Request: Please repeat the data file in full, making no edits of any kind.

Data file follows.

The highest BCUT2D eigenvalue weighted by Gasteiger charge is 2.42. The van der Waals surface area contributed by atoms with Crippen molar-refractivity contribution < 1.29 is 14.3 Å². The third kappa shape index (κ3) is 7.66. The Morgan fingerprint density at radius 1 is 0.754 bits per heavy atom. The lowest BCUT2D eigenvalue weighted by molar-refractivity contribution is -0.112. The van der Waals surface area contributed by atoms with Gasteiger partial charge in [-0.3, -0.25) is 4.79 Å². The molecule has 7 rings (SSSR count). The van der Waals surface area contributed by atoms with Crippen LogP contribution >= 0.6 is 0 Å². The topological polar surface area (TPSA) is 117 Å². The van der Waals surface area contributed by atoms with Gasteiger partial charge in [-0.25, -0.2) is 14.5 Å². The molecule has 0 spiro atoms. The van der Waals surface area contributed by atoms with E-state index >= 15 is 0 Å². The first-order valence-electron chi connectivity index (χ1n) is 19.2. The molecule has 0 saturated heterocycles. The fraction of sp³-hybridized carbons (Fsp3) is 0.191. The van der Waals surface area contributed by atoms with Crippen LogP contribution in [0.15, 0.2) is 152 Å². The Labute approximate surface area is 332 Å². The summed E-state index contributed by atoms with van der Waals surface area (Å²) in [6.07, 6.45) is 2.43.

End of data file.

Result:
The highest BCUT2D eigenvalue weighted by Gasteiger charge is 2.42. The van der Waals surface area contributed by atoms with Crippen molar-refractivity contribution < 1.29 is 14.3 Å². The third kappa shape index (κ3) is 7.66. The Morgan fingerprint density at radius 1 is 0.754 bits per heavy atom. The lowest BCUT2D eigenvalue weighted by molar-refractivity contribution is -0.112. The van der Waals surface area contributed by atoms with Gasteiger partial charge in [-0.3, -0.25) is 4.79 Å². The molecule has 7 rings (SSSR count). The van der Waals surface area contributed by atoms with Crippen LogP contribution >= 0.6 is 0 Å². The topological polar surface area (TPSA) is 117 Å². The van der Waals surface area contributed by atoms with Gasteiger partial charge in [-0.25, -0.2) is 14.5 Å². The molecule has 0 spiro atoms. The van der Waals surface area contributed by atoms with E-state index >= 15 is 0 Å². The first-order valence-electron chi connectivity index (χ1n) is 19.2. The molecule has 0 saturated heterocycles. The fraction of sp³-hybridized carbons (Fsp3) is 0.191. The van der Waals surface area contributed by atoms with Crippen LogP contribution in [0.15, 0.2) is 152 Å². The Labute approximate surface area is 332 Å². The summed E-state index contributed by atoms with van der Waals surface area (Å²) in [6.07, 6.45) is 2.43.